On November 10, 1950, near Riviere-du-Loup, Quebec, Canada, which is about 300 miles northeast of Montreal, a U.S. B-50 aircraft jettisoned a Mark 4 nuclear bombover the St. Lawrence River. The weapon’s high explosive detonated on impact, but the core was lacking a necessary component and did not detonate. The explosion did scatter almost 100 pounds (45 kg) of uranium. The airplane went on to land safely.

On March 10, 1956, a a B-47 aircraft, carrying three crewmen and two nuclear cores from MacDill Air Force Base near Tampa, Florida, was en-route to Ben Guerir Air Base, Morocco, and had completed its first aerial refueling without incident. It failed to make contact with the tanker for a second refueling somewhere over the Mediterranean Sea, and it was reported missing. The kind of weapons the plane was carrying remains undisclosed, but the type of nuclear bombs commonly carried by B-47s was the Mark 15, which would have had a combined yield of 3.4 megatons. No trace of the plane or the two nuclear cores has ever been found.

On July 27, 1956, a U.S. B-47 bomber was on a training exercise when it crashed into a nuclear weapons storage facility at the Lakenheath Air Base in Suffolk, England. The entire crew of the aircraft was killed. Known as an “igloo”, the storage facility contained three Mark 6 nuclear bombs, one of whose detonators had been sheared off in the accident. Investigators concluded that it was a miracle that the bomb hadn’t exploded.

On May 22, 1957, a plane was transporting a nuclear bomb to Kirtland Air Force Base when suddenly, the bomb fell through the bomb bay doors and crashed into a field near Albuquerque, New Mexico. The bomb’s high explosives detonated, creating a crater 12 feet deep and 25 feet wide, however, the nuclear capsule was found intact. The only casualty was a cow who had been grazing close to the crash site.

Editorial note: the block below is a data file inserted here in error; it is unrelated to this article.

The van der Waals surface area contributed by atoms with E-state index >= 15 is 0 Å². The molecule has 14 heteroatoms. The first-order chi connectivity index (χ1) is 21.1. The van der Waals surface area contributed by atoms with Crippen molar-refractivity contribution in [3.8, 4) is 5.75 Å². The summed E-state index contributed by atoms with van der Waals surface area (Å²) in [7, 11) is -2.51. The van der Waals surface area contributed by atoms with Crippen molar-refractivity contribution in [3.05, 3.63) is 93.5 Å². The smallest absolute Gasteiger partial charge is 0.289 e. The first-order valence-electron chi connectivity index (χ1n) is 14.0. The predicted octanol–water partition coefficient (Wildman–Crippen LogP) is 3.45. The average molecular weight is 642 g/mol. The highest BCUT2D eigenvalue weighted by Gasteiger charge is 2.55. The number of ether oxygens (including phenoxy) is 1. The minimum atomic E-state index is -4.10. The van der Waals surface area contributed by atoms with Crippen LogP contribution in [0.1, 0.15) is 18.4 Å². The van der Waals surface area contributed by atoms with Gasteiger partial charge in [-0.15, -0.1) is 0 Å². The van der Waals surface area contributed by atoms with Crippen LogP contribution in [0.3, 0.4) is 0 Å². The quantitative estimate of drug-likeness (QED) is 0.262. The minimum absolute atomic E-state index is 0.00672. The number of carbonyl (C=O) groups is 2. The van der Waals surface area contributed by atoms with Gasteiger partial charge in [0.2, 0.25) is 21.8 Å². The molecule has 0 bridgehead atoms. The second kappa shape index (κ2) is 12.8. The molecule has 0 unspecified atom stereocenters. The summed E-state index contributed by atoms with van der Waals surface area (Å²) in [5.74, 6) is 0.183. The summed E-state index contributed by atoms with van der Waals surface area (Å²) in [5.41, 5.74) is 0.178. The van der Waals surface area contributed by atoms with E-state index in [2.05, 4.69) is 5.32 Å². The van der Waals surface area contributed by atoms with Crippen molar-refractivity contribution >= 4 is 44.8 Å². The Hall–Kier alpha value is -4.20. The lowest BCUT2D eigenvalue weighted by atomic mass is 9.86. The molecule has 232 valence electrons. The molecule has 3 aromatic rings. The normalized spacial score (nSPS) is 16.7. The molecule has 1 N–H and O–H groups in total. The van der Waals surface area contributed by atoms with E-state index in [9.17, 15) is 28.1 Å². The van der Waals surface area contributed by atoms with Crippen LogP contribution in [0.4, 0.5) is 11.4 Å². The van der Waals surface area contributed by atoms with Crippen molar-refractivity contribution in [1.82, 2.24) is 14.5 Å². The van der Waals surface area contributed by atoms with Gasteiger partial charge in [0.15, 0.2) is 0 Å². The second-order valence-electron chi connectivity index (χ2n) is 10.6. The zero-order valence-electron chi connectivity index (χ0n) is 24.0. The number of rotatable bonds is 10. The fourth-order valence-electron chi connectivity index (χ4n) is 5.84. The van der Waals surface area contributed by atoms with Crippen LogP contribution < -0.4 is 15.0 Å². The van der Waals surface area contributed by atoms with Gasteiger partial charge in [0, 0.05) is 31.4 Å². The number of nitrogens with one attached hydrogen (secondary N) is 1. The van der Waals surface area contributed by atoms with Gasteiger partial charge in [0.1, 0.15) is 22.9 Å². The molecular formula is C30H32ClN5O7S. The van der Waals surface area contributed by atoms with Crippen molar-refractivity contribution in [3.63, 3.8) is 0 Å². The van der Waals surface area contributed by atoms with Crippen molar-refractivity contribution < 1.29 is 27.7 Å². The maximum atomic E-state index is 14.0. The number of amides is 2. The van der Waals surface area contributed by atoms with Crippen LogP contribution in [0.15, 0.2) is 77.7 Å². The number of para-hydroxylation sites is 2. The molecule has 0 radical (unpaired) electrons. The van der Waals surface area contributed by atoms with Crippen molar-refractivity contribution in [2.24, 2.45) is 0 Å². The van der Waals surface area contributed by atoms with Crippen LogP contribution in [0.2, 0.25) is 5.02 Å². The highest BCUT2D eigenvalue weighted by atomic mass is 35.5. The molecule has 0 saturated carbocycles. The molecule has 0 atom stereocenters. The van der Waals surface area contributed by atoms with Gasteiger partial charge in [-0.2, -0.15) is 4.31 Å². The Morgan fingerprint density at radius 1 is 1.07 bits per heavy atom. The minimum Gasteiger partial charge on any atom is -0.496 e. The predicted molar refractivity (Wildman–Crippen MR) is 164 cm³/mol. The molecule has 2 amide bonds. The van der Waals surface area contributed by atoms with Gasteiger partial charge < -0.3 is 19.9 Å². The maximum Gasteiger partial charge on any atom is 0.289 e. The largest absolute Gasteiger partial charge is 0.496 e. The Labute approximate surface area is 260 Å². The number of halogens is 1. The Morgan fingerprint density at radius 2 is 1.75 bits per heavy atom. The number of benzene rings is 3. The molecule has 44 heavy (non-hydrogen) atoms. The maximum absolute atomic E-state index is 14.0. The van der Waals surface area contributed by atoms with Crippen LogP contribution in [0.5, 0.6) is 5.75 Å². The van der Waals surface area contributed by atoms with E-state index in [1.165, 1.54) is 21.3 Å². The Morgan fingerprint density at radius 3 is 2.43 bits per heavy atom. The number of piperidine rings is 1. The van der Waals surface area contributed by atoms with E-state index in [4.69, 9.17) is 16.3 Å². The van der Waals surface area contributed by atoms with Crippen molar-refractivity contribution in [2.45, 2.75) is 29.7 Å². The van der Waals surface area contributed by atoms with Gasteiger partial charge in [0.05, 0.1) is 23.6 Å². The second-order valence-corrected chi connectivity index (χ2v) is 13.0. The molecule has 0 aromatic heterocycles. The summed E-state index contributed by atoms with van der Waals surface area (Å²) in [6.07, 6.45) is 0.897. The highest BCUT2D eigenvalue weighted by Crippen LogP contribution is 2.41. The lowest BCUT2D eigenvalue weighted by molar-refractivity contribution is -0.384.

On July 28, 1957, a U.S. Air Force C-124 aircraft from Dover Air Force Base, Delaware was carrying three nuclear bombs over the Atlantic Ocean. The plane experienced a loss of power, and the crew jettisoned two nuclear bombs into the ocean, and they have never been recovered.

On October 11, 1957a plane carrying a nuclear bomb crashed on takeoff at Homestead Air Force Base, Florida. The plane burned for four hours, and the high explosives detonated, however, the nuclear capsule and its carrying case were found intact and only slightly damaged.

On February 5, 1958, near Savannah, Georgia, during a practice exercise, an F-86 fighter plane collided with a B-47 bomber that was carrying a 7,600-pound (3,400 kg) Mark 15 nuclear bomb. The F-86 crashed after the pilot ejected from the plane. The crew of the B-47 requested permission to jettison the bomb in order to reduce weight and prevent the bomb from exploding during an emergency landing. The bomb was jettisoned at 7,200 feet (2,200 m) over the Wassaw Sound off the shores of Tybee Island. Subsequent searches failed to locate the weapon.

It is not known if the bomb had its plutonium trigger, but if it did, the blast effects of a detonation would have been a fireball having a radius of 1.2 miles (2 km) and thermal radiation causing third-degree burns for 12 miles.